are behind in this process. The figures speak for themselves: 500 young
Swedes and several hundred Norwegians and Finns, 300-500 Greeks, 1000
Italians, an even greater number of British and as many coming from the
Spanish state. This is a country where in Madrid 4000 young people
demonstrated on Tuesday 26th in solidarity with the Prague demonstrators
and where some days later 5000 demonstrated in Madrid, and as many in
Barcelona against Czech police repression.

The methods of action which were applied in Prague were a precise copy of
those which were proved in the United States. The base structure is the
"affinity group" , an especially useful principle for a multinational
mobilisation, where differences of political organisational traditions are
added to those of language.  These groups met in a "convergence centre"
which allowed the delegates to work out their demonstration plans and for
those present to train themselves and to discuss with the other
delegations.  Once the demonstration plan was established, each group
chose its route in relation to its own characteristics, risky or not,
short or long, etc. Everyone has their basic consignments, founded on
radical non-violent action.

This wave of youth radicalisation, even if it is smaller today than that
of the 60s and 70s can profoundly change the relationships of forces and
the situation of the social movements in numerous countries.  But as
always when a new militant generation is formed, the link between these
youth and the existing movements cannot be taken for granted.  The first,
classic, reason is generational: it will be necessary to forge an
identity, practices, references, which will be, at best, different from
those of preceding generations. Prague, following the American
demonstrations, gives us an idea of what these practices and identity
might be: they threaten to strongly sweep away the traditions and habits
of the "apparatuses" including those of the NGOs and of the most recent
social and militant movements. The stakes are however high: it is about
making the link between generations and across them and to share
experiences, the gains and the debates which have been those of the
workers' movement or the social movements of these last decades. It is
possible to follow the example of the American experience, where, despite
important disagreements, networks of youth and unionism, as it happens the
AFL-CIO, have dialogued and co-ordinated their actions, on 16 April, in
Washington, marking on this question a net progress following Seattle. But
there are also more difficult cases, as in Great Britain, where the trade
unions have rejected the young radicals grouped around "Reclaim the
Streets"  and which are little linked to the mobilisations for the
cancellation of the debt for the poorest countries organised by the
Jubilee 2000 coalition. The problems will not be confined to links with
the trade unions. In Prague, where the unions were globally absent, it was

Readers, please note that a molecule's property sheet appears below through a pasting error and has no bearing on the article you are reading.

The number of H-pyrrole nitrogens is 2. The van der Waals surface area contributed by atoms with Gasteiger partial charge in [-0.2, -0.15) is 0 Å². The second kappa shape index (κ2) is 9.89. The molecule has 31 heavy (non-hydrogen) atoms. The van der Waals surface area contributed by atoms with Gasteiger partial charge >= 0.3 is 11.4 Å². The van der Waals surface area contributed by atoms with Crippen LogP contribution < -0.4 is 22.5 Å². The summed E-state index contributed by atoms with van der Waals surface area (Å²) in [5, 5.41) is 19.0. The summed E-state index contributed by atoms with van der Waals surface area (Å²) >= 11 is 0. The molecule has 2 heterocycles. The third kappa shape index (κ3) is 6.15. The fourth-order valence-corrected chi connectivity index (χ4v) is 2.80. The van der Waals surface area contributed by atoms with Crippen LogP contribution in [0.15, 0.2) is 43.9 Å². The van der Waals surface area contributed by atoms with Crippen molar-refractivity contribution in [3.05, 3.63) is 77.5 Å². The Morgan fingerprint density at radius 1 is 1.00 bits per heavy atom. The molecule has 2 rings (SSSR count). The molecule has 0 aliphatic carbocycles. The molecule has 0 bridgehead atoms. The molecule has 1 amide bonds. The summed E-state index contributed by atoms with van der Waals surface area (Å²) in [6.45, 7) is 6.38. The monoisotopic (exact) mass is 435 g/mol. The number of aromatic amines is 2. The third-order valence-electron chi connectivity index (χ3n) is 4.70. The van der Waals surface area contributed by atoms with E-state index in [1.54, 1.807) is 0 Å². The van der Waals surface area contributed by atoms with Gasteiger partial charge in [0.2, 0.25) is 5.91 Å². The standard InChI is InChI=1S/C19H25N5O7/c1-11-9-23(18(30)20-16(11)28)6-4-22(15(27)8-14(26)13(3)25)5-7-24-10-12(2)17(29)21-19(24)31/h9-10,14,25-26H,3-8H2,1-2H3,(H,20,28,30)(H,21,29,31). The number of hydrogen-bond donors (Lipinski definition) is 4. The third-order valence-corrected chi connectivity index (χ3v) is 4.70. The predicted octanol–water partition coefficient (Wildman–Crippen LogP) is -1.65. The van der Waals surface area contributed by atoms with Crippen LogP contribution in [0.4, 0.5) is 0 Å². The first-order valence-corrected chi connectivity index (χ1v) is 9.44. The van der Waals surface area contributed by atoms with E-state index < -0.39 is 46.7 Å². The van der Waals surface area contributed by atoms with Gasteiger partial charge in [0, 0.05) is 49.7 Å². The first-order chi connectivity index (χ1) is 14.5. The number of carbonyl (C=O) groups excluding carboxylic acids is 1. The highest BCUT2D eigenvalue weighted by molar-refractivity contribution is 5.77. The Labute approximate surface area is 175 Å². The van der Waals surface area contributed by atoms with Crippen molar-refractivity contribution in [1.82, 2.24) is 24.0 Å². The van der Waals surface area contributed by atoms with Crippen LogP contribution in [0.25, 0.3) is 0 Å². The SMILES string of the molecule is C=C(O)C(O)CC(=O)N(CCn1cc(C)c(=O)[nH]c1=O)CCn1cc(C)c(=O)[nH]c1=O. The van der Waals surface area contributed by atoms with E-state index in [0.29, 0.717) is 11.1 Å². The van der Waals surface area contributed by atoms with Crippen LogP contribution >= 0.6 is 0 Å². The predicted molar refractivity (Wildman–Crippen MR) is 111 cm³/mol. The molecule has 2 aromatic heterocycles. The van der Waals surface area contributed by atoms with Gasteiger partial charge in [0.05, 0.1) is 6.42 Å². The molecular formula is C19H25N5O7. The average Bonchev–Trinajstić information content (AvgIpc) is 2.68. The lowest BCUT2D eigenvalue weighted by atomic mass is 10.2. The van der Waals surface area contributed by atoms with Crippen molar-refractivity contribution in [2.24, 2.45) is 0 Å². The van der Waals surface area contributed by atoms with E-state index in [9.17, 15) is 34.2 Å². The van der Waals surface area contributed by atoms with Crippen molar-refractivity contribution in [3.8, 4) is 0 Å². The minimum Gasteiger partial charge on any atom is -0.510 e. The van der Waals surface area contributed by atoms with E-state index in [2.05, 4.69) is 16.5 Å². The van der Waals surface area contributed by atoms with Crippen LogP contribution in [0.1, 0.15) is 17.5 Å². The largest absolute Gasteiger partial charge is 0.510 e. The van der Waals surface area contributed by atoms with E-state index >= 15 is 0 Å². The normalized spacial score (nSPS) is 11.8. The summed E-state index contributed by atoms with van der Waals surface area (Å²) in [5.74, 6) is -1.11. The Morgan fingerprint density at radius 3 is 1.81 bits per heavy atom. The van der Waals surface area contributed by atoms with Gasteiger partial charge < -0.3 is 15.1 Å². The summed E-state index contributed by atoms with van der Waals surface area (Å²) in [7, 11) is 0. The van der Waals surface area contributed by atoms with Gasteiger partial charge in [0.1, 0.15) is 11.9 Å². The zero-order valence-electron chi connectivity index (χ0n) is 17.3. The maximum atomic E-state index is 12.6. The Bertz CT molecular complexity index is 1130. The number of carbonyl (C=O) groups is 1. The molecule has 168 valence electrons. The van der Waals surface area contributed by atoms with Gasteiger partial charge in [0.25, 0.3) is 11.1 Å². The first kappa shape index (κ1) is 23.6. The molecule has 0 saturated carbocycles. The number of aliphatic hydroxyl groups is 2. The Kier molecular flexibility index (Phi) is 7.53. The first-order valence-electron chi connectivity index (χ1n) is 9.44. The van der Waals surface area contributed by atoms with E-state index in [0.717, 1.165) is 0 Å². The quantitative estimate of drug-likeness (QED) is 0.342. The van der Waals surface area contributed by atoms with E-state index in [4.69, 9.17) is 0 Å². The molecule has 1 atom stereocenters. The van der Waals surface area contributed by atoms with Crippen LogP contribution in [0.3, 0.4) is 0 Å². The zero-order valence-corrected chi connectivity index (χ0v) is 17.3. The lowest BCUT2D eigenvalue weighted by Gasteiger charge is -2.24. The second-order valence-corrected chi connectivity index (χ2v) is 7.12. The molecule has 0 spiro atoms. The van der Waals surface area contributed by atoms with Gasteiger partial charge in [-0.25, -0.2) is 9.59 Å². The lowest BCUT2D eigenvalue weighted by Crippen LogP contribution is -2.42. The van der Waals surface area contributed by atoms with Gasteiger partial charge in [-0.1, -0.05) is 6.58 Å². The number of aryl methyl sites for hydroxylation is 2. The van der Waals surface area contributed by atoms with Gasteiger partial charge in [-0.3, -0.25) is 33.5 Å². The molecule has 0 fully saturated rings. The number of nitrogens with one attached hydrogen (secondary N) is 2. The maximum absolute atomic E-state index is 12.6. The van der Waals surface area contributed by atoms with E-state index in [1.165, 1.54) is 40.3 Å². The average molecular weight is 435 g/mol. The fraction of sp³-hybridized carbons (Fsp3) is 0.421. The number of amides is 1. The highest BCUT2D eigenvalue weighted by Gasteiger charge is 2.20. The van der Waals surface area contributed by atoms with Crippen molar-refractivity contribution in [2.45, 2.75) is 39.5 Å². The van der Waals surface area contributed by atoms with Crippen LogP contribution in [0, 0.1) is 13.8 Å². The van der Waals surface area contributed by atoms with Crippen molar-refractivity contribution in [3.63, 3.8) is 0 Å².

with an NGO, Friends of the Earth, that the difficulties appeared.  
Confronted with the risk of violence, FoE disassociated itself from the
demonstration in advance, which provoked numerous internal debates.

The third lesson of Prague bears upon the weaknesses and the difficulties

It is about first of all the weakness and the division of Czech activist
structures.  This is a weakness which is explained by the situation of the
country after the "velvet revolution", where mobilisation structures have
been weakened very quickly without any new forms of social movement
organisation appearing.  To this is added the situation of the Czech
Republic which has, in relation to the international financial
institutions, a very small debt compared with other countries, and with
Russia in particular.

Neither the trade unions nor any of the major parties became involved with
the demonstration of the 26th. The government and the parties which
support it (liberals and social democrats) led an hysterical campaign
against the demonstrators, both before and after the 26th, leaving Vaclav
Havel alone with a more balanced position.  The Communist Party, which is
climbing in the polls, decided to demonstrate by itself on Saturday 23rd,
a scrawny demonstration, probably to cover itself against the government's
accusations.  The debates and the alternative summits were organised by
two different structures, a "forum" prioritising debates, and INPEG which
concerned itself with the demonstration. Each of these structures were
limited both in number and representativeness.

This weakness had many consequences.

It prevented first of all a collective control of the demonstration. INPEG
assumed non violent radicality, but didn't have the means of having a
sufficient presence to make this framework respected.

Neither did it allow for a numerous presence of representatives from the
South and East. For this it would have been necessary to mobilise
financial resources or at least to ensure that other, richer, structures,
did.  Some travel was paid for, in particular by FoE and Jubilee 2000, but
the presence of the first victims of structural adjustment plans was much
too weak. It reinforced the anxieties of the trade unions, because of the
uncertainty about the nature of the demonstrations, about their
participation in the Prague mobilisations.

This weakness of the Czech participation which reflects the limited level
of mobilisation in the countries of the East (the Hungarians were the most
numerous, with a contingent of 300 people) does however say that the
demonstration will not have an effect on the Czech Republic. The fact that
Prague is only a stage in what is today a global mobilisation, and the IMF